The house at 18-20 School Street, at the corner of Temple Street in Springfield, around 1938-1939. Image courtesy of the Springfield Preservation Trust.
The scene in 2018:
This two-family, Second Empire-style home was constructed sometime around the 1860s, probably about the same time as an architecturally-similar house on nearby High Street. It appears on the 1870 city map, which shows Roderick Burt as the owner of the left side, and Charles W. Clark on the right. Both men had stores on Main Street, with Burt selling books, while Clark sold stationery. However, they apparently did not live here for very long, because by late 1870 they both resided in a house on Union Street.
The 1880 census shows that the left side, at 20 School Street, was the home of real estate agent Justin D. Parks, who lived here with his wife Hattie, their two children, his sister Lilla, and a servant. On the right side, at 18 School Street, was electrotyper Charles Van Vlack, his wife Mary, plus a son, three nieces, and a servant. Both of these families had also short stays here, though, because by the mid-1880s they were both living elsewhere.
Subsequent residents here included city auditor George H. Deane, who lived at 18 School Street in the late 1880s. However, by the 1890s both halves of the property had evidently been converted into boarding houses. According to city directories of this period, many of the boarders were railroad employees, but they also included Thomas M. Balliet, who lived here in 1892 and 1893. At the time, he was the superintendent of schools, and he later became the namesake of an elementary school and a middle school in the Pine Point neighborhood.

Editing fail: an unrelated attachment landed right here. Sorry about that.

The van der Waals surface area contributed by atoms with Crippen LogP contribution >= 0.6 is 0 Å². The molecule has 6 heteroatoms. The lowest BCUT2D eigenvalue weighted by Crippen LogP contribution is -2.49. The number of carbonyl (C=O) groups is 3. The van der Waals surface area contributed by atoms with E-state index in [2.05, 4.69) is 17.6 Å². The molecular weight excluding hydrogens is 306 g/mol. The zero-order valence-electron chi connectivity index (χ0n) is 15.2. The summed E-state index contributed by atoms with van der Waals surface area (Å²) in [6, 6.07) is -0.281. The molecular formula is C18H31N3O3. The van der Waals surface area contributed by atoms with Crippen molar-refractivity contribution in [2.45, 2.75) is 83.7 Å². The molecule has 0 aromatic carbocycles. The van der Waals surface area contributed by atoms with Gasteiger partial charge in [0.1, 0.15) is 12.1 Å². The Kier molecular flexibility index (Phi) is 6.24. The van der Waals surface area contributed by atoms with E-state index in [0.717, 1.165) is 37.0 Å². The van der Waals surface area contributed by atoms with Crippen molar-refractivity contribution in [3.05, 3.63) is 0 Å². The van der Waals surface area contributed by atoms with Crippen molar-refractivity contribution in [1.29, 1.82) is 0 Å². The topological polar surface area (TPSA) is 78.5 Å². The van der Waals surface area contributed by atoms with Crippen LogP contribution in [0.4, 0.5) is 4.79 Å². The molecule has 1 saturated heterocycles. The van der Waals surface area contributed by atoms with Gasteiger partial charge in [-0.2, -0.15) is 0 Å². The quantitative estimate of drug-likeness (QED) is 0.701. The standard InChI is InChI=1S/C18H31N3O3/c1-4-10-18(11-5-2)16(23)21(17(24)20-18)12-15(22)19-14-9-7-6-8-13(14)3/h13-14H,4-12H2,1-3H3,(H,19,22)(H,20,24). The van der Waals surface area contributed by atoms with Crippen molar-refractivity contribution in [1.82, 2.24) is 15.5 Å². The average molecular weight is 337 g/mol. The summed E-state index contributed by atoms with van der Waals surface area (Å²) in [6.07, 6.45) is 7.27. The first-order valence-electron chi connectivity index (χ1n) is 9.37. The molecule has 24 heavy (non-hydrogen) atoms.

The 1900 census shows a total of 26 residents in this building. Most of the boarders were single young women, although there were several married couples here as well. Six of the residents were teachers, four were salespeople, three were bookkeepers, and other occupations included a tailor, a machinist, a jeweler, and a proofreader.
By the time the first photo was taken nearly 40 years later, the building was still in use as a boarding house. Its tenants still held a wide range of working-class jobs, with the 1940 census showing several teachers and clerks, plus a foreman, a watchman, a bartender, a bricklayer, and a machinist. Most of their salaries were around $1,000 per year (a little under $19,000 today), but they ranged from the bartender, who made just $276 in the previous year, to an art teacher, who made $2,408.
This house was still standing here until at least the late 1970s, but it was evidently demolished by the early 1980s. The lot has remained vacant ever since, along with the neighboring land to the right at 14 School Street. Both are now owned by Open Pantry Community Services, and the corner lot appears to be in use as a community garden, as shown in the 2018 photo.